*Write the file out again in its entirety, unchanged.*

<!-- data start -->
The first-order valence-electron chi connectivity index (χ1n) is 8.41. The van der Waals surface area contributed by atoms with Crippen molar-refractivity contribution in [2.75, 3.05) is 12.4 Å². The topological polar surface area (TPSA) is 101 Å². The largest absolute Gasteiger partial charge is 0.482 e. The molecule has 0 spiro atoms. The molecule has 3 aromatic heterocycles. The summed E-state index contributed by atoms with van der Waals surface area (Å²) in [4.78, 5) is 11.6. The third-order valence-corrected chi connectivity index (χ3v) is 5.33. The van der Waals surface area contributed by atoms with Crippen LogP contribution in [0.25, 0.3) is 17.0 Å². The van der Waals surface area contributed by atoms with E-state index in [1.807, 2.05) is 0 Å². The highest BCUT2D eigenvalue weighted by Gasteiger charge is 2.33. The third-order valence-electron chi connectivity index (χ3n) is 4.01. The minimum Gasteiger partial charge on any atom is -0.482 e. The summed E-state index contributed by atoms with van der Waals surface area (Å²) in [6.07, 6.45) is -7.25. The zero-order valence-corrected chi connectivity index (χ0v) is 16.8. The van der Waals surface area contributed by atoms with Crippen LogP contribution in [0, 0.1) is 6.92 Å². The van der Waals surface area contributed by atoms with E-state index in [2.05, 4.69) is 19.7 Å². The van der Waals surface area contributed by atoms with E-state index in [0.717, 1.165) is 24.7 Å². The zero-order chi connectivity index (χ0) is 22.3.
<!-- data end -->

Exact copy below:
The first-order valence-electron chi connectivity index (χ1n) is 8.41. The van der Waals surface area contributed by atoms with Crippen molar-refractivity contribution in [2.75, 3.05) is 12.4 Å². The topological polar surface area (TPSA) is 101 Å². The largest absolute Gasteiger partial charge is 0.482 e. The molecule has 0 spiro atoms. The molecule has 3 aromatic heterocycles. The summed E-state index contributed by atoms with van der Waals surface area (Å²) in [4.78, 5) is 11.6. The third-order valence-corrected chi connectivity index (χ3v) is 5.33. The van der Waals surface area contributed by atoms with Crippen LogP contribution in [0.25, 0.3) is 17.0 Å². The van der Waals surface area contributed by atoms with E-state index in [1.807, 2.05) is 0 Å². The highest BCUT2D eigenvalue weighted by Gasteiger charge is 2.33. The third-order valence-electron chi connectivity index (χ3n) is 4.01. The minimum Gasteiger partial charge on any atom is -0.482 e. The summed E-state index contributed by atoms with van der Waals surface area (Å²) in [6.07, 6.45) is -7.25. The zero-order valence-corrected chi connectivity index (χ0v) is 16.8. The van der Waals surface area contributed by atoms with Crippen LogP contribution in [0, 0.1) is 6.92 Å². The van der Waals surface area contributed by atoms with E-state index in [2.05, 4.69) is 19.7 Å². The van der Waals surface area contributed by atoms with E-state index in [0.717, 1.165) is 24.7 Å². The zero-order chi connectivity index (χ0) is 22.3.